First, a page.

Reverse Rett

Reverse Rett is a patient advocacy and research organisation focused on delivering treatments and a cure for Rett Syndrome to everyone affected.

Rett Syndrome is a post-natal neurological disorder, which most often affects little girls, around the age of 12-18 months.

Estimated to affect 1:10,000 people, Rett Syndrome is most often seen in girls and women because the gene which causes Rett Syndrome is on the X chromosome. Girls and women have two X chromosomes whereas boys have one. The consequence of not having that ‘back up’ copy of the gene is devastating.

Most boys with Rett Syndrome do not survive beyond the age of one or two years old.

Most children and adults with Rett Syndrome are unable to speak, walk or use their hands. Breathing problems, feeding tubes, seizures, anxiety, gastrointestinal and orthopaedic issues are common. Research has shown that people with Rett Syndrome do not have brain damage. They know and understand much more than their bodies allow them to show – but they are locked in, trapped by a body that cannot obey signals from their brain.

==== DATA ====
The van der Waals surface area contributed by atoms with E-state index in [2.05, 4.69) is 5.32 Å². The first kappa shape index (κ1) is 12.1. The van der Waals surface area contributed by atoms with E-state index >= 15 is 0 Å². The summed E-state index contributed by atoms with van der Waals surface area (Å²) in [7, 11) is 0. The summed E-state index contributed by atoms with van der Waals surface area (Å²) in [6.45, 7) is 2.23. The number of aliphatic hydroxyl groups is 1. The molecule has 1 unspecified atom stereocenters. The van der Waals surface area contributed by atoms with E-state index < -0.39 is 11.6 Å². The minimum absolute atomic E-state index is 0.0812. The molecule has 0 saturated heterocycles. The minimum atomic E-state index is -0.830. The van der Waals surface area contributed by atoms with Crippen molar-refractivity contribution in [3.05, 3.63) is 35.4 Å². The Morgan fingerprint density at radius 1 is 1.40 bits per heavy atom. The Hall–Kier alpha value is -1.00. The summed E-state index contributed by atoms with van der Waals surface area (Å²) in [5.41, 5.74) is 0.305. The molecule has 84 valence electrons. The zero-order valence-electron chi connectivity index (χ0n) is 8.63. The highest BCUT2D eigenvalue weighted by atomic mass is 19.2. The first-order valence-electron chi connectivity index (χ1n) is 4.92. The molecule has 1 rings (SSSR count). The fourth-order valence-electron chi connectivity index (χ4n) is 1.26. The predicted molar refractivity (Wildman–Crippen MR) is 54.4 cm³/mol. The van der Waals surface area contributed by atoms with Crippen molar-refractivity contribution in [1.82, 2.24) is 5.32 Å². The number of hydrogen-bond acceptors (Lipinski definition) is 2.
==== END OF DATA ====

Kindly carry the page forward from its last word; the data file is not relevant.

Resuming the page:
The good news is that in 2007, with the successful reversal of Rett Syndrome in the lab, we entered a new era for research in which we knew a cure was possible. Over the last decade, we’ve invested in high quality research projects. We also fund the world's first centre for personalised medicine (CIPP Rett Centre) in Rett Syndrome which has resulted in rapid progress in our understanding of Rett and how families can improve the day to day lives of people living with it.

In 2021, clinical trials using gene therapy are firmly on the horizon and at Reverse Rett, we’re focused on doing what we need to do to build UK medical capacity to deliver complex emerging treatments for Rett Syndrome as soon as humanly possible.

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